I found the article on BasicMed (“BasicMed Takes Effect,” May 2017) very interesting. I’m a big promoter of BasicMed and of AMEs doing BasicMed exams. I fully realize the article was written prior to the FAA issuing its final checklist (Form 8700-2), but allow me to share some observations.
One of the biggest advantages of BasicMed is that it cannot be denied or deferred. This is huge. It is like a flight review or an instrument proficiency check—a pilot cannot fail them. If the results are not satisfactory, the CFI simply does not endorse the logbook.
I wonder why this has not been discussed in the press coverage. Maybe we don’t want to give the impression of “doctor shopping” or that we want catatonic pilots buzzing around in Barons? Remember: Pilots still need to self-certify before every flight.
In your article, you wrote, “…it’s not clear how an AME is exposed to greater liability when executing the Comprehensive Medical Examination Checklist (CMEC) than when acting as an AME.” First, let’s clear something up: AMEs do not issue First-, Second- or Third-class medicals—the FAA does. It’s the same with designated pilot examiners, who don’t issue FAA pilot certificates—the FAA does. The AMEs and DPEs are acting on behalf of the FAA by collecting data.
Meanwhile, recent statements by the then-FAA Federal Air Surgeon (James R. Fraser) and current one (Michael A. Berry) indicate AMEs doing BasicMed are on their own and will get no protection from the FAA as they are acting as a medical provider and not an FAA designee.
Also, there is a major difference between the draft CMEC in AC 68-1 and the final version currently in effect. In the draft, MDs had to report if abnormalities were present. If so, the doctor would need to provide comments on the abnormalities on the form. A conversation with the FAA counsel’s office reveals that it appears the draft CMEC would violate Health Insurance Portability and Accountability Act (HIPAA) rules because the checklist needs to be made available to any FAA inspector, law enforcement officer, etc., for inspection just like a current medical.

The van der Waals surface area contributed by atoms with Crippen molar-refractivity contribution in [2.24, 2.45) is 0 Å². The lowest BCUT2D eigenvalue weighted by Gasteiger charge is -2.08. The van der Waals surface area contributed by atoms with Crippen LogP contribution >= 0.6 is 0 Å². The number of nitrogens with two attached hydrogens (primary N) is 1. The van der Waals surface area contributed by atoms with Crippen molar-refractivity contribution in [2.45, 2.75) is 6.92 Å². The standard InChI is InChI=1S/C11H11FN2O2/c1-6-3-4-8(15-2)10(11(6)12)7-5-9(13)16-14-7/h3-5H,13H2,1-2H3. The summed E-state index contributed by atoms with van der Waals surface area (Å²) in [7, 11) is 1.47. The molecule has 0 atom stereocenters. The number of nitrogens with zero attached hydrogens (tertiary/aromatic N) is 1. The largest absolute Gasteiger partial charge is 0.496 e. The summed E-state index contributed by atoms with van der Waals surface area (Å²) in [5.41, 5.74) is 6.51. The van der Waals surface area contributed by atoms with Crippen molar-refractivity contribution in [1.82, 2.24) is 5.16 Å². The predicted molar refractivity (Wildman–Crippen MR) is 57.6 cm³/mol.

That has been changed in the final checklist (not claiming any credit, but I will say that the FAA adopted my recommendation of a very minor change in the language that provides more clarity!). Now a doctor simply checks off that the body part/system was examined.
Your article also stated that pilots can resolve some of the uncertainty “by obtaining a new medical certificate, which of course eliminates the need for BasicMed.” That’s not quite true, especially for pilots older than 40 years, because BasicMed is good for four years. I have suggested to AMEs willing to do BasicMed to offer a combination of BasicMed approval and a Third-class medical certificate. It’s legal and there are advantages.
Lastly, we need to promote the concept that there are four FAA medicals: First, Second and Third Class, plus BasicMed, since they all provide flight privileges. Many observers are concluding BasicMed is a “fake” medical, maybe mirroring the current “fake-something” in our political discourse.
I enjoyed your article “Hacking VFR Flight Following,” in the May issue. Your statement, “Probably the worst place to try to obtaining VFR flight following is in the airspace where you really, really need it,” rings very true in my experience, so I wanted to share another trick I learned, especially useful when departing from a towered airport in that below-a-Bravo-airspace:
When you call for taxi clearance, ask them to give you a transponder code for flight following. Ground is usually the least busy frequency, and your chair is not yet moving, so an “unable” is much harder to justify for ATC. This way you will be handed off to the correct frequency like they would an IFR flight. You never have to dig up the correct frequency.
Stefan W. Ballmer